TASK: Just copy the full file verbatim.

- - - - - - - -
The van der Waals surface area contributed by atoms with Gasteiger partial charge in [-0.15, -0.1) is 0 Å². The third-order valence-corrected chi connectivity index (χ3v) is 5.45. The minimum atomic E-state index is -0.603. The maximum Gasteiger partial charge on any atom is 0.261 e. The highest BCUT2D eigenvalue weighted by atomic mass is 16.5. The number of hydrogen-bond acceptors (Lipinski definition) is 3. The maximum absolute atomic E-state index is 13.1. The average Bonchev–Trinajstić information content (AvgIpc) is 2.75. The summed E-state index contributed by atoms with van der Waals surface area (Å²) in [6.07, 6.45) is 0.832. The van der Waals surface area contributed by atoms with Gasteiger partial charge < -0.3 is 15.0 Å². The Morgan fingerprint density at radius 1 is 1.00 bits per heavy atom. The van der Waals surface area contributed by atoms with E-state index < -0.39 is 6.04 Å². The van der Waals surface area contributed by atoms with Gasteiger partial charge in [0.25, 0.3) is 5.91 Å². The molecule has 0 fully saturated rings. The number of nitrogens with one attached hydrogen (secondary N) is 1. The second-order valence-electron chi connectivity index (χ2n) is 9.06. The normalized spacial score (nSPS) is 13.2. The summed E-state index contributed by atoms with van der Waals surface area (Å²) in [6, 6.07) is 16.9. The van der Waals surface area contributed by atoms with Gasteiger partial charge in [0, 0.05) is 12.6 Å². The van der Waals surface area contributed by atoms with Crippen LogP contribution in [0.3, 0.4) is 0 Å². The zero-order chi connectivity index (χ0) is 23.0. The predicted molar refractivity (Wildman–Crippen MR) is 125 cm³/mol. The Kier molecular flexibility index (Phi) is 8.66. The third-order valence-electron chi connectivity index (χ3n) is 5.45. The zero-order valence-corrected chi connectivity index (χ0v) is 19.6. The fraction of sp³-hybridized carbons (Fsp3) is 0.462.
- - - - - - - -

The van der Waals surface area contributed by atoms with Gasteiger partial charge in [-0.15, -0.1) is 0 Å². The third-order valence-corrected chi connectivity index (χ3v) is 5.45. The minimum atomic E-state index is -0.603. The maximum Gasteiger partial charge on any atom is 0.261 e. The highest BCUT2D eigenvalue weighted by atomic mass is 16.5. The number of hydrogen-bond acceptors (Lipinski definition) is 3. The maximum absolute atomic E-state index is 13.1. The average Bonchev–Trinajstić information content (AvgIpc) is 2.75. The summed E-state index contributed by atoms with van der Waals surface area (Å²) in [6.07, 6.45) is 0.832. The van der Waals surface area contributed by atoms with Gasteiger partial charge < -0.3 is 15.0 Å². The Morgan fingerprint density at radius 1 is 1.00 bits per heavy atom. The van der Waals surface area contributed by atoms with E-state index < -0.39 is 6.04 Å². The van der Waals surface area contributed by atoms with Gasteiger partial charge in [0.25, 0.3) is 5.91 Å². The molecule has 0 fully saturated rings. The number of nitrogens with one attached hydrogen (secondary N) is 1. The second-order valence-electron chi connectivity index (χ2n) is 9.06. The normalized spacial score (nSPS) is 13.2. The summed E-state index contributed by atoms with van der Waals surface area (Å²) in [6, 6.07) is 16.9. The van der Waals surface area contributed by atoms with Gasteiger partial charge in [0, 0.05) is 12.6 Å². The van der Waals surface area contributed by atoms with Crippen LogP contribution in [0.3, 0.4) is 0 Å². The zero-order chi connectivity index (χ0) is 23.0. The predicted molar refractivity (Wildman–Crippen MR) is 125 cm³/mol. The Kier molecular flexibility index (Phi) is 8.66. The third-order valence-electron chi connectivity index (χ3n) is 5.45. The zero-order valence-corrected chi connectivity index (χ0v) is 19.6. The fraction of sp³-hybridized carbons (Fsp3) is 0.462.